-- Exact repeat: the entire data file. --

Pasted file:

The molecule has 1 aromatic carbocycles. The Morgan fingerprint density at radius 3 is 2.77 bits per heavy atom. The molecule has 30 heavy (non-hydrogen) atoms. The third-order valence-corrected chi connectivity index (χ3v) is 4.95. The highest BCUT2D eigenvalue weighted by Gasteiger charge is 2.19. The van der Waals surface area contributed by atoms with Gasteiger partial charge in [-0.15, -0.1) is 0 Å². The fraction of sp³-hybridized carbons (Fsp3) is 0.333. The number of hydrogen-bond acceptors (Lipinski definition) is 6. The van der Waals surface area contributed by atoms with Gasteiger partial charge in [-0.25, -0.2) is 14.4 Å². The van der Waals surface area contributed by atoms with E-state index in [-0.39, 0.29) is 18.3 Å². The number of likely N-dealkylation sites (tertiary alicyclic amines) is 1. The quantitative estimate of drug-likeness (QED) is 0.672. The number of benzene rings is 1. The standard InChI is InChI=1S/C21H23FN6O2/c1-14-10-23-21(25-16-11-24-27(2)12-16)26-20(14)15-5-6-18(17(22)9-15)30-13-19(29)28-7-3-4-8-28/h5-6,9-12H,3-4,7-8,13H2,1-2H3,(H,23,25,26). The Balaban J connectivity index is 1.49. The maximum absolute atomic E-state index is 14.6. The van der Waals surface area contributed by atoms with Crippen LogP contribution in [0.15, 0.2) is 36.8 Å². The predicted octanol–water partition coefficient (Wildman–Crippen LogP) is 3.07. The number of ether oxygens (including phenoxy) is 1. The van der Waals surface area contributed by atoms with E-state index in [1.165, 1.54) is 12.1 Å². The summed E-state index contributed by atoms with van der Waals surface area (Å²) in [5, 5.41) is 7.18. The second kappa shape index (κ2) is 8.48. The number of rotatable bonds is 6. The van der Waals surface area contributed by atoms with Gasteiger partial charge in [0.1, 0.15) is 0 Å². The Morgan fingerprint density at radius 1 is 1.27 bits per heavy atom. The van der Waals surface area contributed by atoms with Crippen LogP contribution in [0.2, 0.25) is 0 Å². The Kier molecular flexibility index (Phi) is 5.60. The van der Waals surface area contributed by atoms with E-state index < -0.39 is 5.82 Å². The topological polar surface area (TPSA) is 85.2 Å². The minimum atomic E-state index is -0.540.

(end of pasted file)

The molecule has 1 aromatic carbocycles. The Morgan fingerprint density at radius 3 is 2.77 bits per heavy atom. The molecule has 30 heavy (non-hydrogen) atoms. The third-order valence-corrected chi connectivity index (χ3v) is 4.95. The highest BCUT2D eigenvalue weighted by Gasteiger charge is 2.19. The van der Waals surface area contributed by atoms with Gasteiger partial charge in [-0.15, -0.1) is 0 Å². The fraction of sp³-hybridized carbons (Fsp3) is 0.333. The number of hydrogen-bond acceptors (Lipinski definition) is 6. The van der Waals surface area contributed by atoms with Gasteiger partial charge in [-0.25, -0.2) is 14.4 Å². The van der Waals surface area contributed by atoms with E-state index in [-0.39, 0.29) is 18.3 Å². The number of likely N-dealkylation sites (tertiary alicyclic amines) is 1. The quantitative estimate of drug-likeness (QED) is 0.672. The number of benzene rings is 1. The standard InChI is InChI=1S/C21H23FN6O2/c1-14-10-23-21(25-16-11-24-27(2)12-16)26-20(14)15-5-6-18(17(22)9-15)30-13-19(29)28-7-3-4-8-28/h5-6,9-12H,3-4,7-8,13H2,1-2H3,(H,23,25,26). The Balaban J connectivity index is 1.49. The maximum absolute atomic E-state index is 14.6. The van der Waals surface area contributed by atoms with Crippen LogP contribution in [0.15, 0.2) is 36.8 Å². The predicted octanol–water partition coefficient (Wildman–Crippen LogP) is 3.07. The number of ether oxygens (including phenoxy) is 1. The van der Waals surface area contributed by atoms with E-state index in [1.165, 1.54) is 12.1 Å². The summed E-state index contributed by atoms with van der Waals surface area (Å²) in [5, 5.41) is 7.18. The second kappa shape index (κ2) is 8.48. The number of rotatable bonds is 6. The van der Waals surface area contributed by atoms with Gasteiger partial charge in [0.1, 0.15) is 0 Å². The Morgan fingerprint density at radius 1 is 1.27 bits per heavy atom. The van der Waals surface area contributed by atoms with Crippen LogP contribution in [0.2, 0.25) is 0 Å². The Kier molecular flexibility index (Phi) is 5.60. The van der Waals surface area contributed by atoms with E-state index < -0.39 is 5.82 Å². The topological polar surface area (TPSA) is 85.2 Å². The minimum atomic E-state index is -0.540.